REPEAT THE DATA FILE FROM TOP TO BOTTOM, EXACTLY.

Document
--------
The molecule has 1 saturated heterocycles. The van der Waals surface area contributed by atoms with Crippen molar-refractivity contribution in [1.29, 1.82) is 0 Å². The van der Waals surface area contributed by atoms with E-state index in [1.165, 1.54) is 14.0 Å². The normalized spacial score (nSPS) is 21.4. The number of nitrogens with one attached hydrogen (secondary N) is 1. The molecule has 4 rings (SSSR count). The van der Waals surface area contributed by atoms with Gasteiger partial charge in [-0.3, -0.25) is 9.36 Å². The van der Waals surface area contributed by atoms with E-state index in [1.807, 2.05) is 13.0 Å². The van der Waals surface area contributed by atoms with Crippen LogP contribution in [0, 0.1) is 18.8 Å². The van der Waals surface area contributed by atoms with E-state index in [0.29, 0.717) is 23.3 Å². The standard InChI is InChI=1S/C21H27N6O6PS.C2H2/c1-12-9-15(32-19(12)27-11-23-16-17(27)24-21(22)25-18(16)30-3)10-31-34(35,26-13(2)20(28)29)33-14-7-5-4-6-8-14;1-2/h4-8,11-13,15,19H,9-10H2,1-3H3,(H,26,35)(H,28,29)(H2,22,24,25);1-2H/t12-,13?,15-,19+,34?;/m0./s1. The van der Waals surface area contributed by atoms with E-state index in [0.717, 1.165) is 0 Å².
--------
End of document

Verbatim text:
The molecule has 1 saturated heterocycles. The van der Waals surface area contributed by atoms with Crippen molar-refractivity contribution in [1.29, 1.82) is 0 Å². The van der Waals surface area contributed by atoms with E-state index in [1.165, 1.54) is 14.0 Å². The normalized spacial score (nSPS) is 21.4. The number of nitrogens with one attached hydrogen (secondary N) is 1. The molecule has 4 rings (SSSR count). The van der Waals surface area contributed by atoms with Gasteiger partial charge in [-0.3, -0.25) is 9.36 Å². The van der Waals surface area contributed by atoms with E-state index in [1.807, 2.05) is 13.0 Å². The van der Waals surface area contributed by atoms with Crippen LogP contribution in [0, 0.1) is 18.8 Å². The van der Waals surface area contributed by atoms with E-state index in [0.29, 0.717) is 23.3 Å². The standard InChI is InChI=1S/C21H27N6O6PS.C2H2/c1-12-9-15(32-19(12)27-11-23-16-17(27)24-21(22)25-18(16)30-3)10-31-34(35,26-13(2)20(28)29)33-14-7-5-4-6-8-14;1-2/h4-8,11-13,15,19H,9-10H2,1-3H3,(H,26,35)(H,28,29)(H2,22,24,25);1-2H/t12-,13?,15-,19+,34?;/m0./s1. The van der Waals surface area contributed by atoms with E-state index in [0.717, 1.165) is 0 Å².